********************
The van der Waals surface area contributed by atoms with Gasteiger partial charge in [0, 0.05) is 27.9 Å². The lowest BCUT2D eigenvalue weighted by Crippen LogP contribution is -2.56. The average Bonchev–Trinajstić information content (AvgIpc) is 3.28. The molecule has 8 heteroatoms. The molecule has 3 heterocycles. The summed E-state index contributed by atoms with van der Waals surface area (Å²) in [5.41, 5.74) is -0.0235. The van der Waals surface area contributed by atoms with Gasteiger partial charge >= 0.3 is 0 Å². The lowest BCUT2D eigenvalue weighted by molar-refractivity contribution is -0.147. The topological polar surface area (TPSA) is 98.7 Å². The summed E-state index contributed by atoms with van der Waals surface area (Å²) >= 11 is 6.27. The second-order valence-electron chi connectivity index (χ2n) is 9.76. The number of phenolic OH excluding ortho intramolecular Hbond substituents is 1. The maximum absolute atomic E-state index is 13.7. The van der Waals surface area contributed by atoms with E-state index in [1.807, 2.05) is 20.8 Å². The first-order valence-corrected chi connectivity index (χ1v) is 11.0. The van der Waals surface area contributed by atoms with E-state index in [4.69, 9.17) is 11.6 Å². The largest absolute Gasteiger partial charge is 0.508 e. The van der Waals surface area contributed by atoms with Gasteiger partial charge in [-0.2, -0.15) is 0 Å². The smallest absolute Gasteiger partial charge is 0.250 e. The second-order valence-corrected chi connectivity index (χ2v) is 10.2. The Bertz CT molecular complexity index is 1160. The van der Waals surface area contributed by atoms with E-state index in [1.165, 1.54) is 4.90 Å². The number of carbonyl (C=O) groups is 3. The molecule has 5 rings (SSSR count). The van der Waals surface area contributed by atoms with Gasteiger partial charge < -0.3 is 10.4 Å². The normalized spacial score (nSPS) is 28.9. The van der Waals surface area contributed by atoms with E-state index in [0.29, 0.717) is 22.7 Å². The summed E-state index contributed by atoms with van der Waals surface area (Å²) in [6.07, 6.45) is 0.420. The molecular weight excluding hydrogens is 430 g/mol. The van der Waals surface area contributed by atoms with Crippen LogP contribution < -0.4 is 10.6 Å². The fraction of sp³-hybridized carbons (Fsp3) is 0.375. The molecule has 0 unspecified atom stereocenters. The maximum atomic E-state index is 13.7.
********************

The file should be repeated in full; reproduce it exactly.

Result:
The van der Waals surface area contributed by atoms with Gasteiger partial charge in [0, 0.05) is 27.9 Å². The lowest BCUT2D eigenvalue weighted by Crippen LogP contribution is -2.56. The average Bonchev–Trinajstić information content (AvgIpc) is 3.28. The molecule has 8 heteroatoms. The molecule has 3 heterocycles. The summed E-state index contributed by atoms with van der Waals surface area (Å²) in [5.41, 5.74) is -0.0235. The van der Waals surface area contributed by atoms with Gasteiger partial charge >= 0.3 is 0 Å². The lowest BCUT2D eigenvalue weighted by molar-refractivity contribution is -0.147. The topological polar surface area (TPSA) is 98.7 Å². The summed E-state index contributed by atoms with van der Waals surface area (Å²) >= 11 is 6.27. The second-order valence-electron chi connectivity index (χ2n) is 9.76. The number of phenolic OH excluding ortho intramolecular Hbond substituents is 1. The maximum absolute atomic E-state index is 13.7. The van der Waals surface area contributed by atoms with E-state index in [1.807, 2.05) is 20.8 Å². The first-order valence-corrected chi connectivity index (χ1v) is 11.0. The van der Waals surface area contributed by atoms with E-state index in [4.69, 9.17) is 11.6 Å². The largest absolute Gasteiger partial charge is 0.508 e. The van der Waals surface area contributed by atoms with Gasteiger partial charge in [-0.2, -0.15) is 0 Å². The smallest absolute Gasteiger partial charge is 0.250 e. The second-order valence-corrected chi connectivity index (χ2v) is 10.2. The Bertz CT molecular complexity index is 1160. The van der Waals surface area contributed by atoms with E-state index in [1.165, 1.54) is 4.90 Å². The number of carbonyl (C=O) groups is 3. The molecule has 5 rings (SSSR count). The van der Waals surface area contributed by atoms with Gasteiger partial charge < -0.3 is 10.4 Å². The normalized spacial score (nSPS) is 28.9. The van der Waals surface area contributed by atoms with E-state index in [0.29, 0.717) is 22.7 Å². The summed E-state index contributed by atoms with van der Waals surface area (Å²) in [6.07, 6.45) is 0.420. The molecular weight excluding hydrogens is 430 g/mol. The van der Waals surface area contributed by atoms with Crippen LogP contribution < -0.4 is 10.6 Å². The fraction of sp³-hybridized carbons (Fsp3) is 0.375. The molecule has 0 unspecified atom stereocenters. The maximum atomic E-state index is 13.7.